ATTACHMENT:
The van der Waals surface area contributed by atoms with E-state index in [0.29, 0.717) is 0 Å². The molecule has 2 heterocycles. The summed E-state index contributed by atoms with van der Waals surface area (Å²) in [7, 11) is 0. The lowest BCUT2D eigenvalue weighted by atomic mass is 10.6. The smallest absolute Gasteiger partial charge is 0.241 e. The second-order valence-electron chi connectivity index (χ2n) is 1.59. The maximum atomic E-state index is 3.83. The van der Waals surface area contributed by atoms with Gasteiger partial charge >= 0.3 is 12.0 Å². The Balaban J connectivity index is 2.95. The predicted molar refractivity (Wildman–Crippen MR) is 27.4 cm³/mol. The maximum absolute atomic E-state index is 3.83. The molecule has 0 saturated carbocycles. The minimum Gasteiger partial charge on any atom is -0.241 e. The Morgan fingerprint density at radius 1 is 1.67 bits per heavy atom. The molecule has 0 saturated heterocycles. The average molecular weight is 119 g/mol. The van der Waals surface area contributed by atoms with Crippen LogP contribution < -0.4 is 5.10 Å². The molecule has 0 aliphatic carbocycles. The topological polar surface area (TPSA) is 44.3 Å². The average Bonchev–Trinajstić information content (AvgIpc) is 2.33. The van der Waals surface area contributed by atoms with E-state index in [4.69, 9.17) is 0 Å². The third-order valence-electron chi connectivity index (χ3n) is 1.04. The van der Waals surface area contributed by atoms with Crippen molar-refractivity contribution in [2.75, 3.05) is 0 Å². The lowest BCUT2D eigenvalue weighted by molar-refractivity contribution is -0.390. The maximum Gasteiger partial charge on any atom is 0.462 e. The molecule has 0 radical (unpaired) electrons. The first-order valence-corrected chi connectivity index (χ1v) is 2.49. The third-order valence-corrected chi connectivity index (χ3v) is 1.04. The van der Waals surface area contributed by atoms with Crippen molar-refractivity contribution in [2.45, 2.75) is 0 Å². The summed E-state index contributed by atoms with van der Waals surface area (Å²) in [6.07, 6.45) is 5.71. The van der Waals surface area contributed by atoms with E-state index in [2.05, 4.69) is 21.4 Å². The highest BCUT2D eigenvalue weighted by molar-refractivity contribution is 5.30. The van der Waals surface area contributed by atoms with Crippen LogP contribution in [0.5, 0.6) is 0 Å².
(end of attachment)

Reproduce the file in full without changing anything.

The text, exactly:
The van der Waals surface area contributed by atoms with E-state index in [0.29, 0.717) is 0 Å². The molecule has 2 heterocycles. The summed E-state index contributed by atoms with van der Waals surface area (Å²) in [7, 11) is 0. The lowest BCUT2D eigenvalue weighted by atomic mass is 10.6. The smallest absolute Gasteiger partial charge is 0.241 e. The second-order valence-electron chi connectivity index (χ2n) is 1.59. The maximum atomic E-state index is 3.83. The van der Waals surface area contributed by atoms with Gasteiger partial charge >= 0.3 is 12.0 Å². The Balaban J connectivity index is 2.95. The predicted molar refractivity (Wildman–Crippen MR) is 27.4 cm³/mol. The maximum absolute atomic E-state index is 3.83. The molecule has 0 saturated carbocycles. The minimum Gasteiger partial charge on any atom is -0.241 e. The Morgan fingerprint density at radius 1 is 1.67 bits per heavy atom. The molecule has 0 saturated heterocycles. The average molecular weight is 119 g/mol. The van der Waals surface area contributed by atoms with Crippen LogP contribution < -0.4 is 5.10 Å². The molecule has 0 aliphatic carbocycles. The topological polar surface area (TPSA) is 44.3 Å². The average Bonchev–Trinajstić information content (AvgIpc) is 2.33. The van der Waals surface area contributed by atoms with E-state index in [4.69, 9.17) is 0 Å². The third-order valence-electron chi connectivity index (χ3n) is 1.04. The van der Waals surface area contributed by atoms with Crippen molar-refractivity contribution in [2.75, 3.05) is 0 Å². The lowest BCUT2D eigenvalue weighted by molar-refractivity contribution is -0.390. The maximum Gasteiger partial charge on any atom is 0.462 e. The molecule has 0 radical (unpaired) electrons. The first-order valence-corrected chi connectivity index (χ1v) is 2.49. The third-order valence-corrected chi connectivity index (χ3v) is 1.04. The van der Waals surface area contributed by atoms with Crippen molar-refractivity contribution in [2.45, 2.75) is 0 Å². The summed E-state index contributed by atoms with van der Waals surface area (Å²) in [6.07, 6.45) is 5.71. The van der Waals surface area contributed by atoms with E-state index in [2.05, 4.69) is 21.4 Å². The highest BCUT2D eigenvalue weighted by molar-refractivity contribution is 5.30. The van der Waals surface area contributed by atoms with Crippen LogP contribution in [0.5, 0.6) is 0 Å².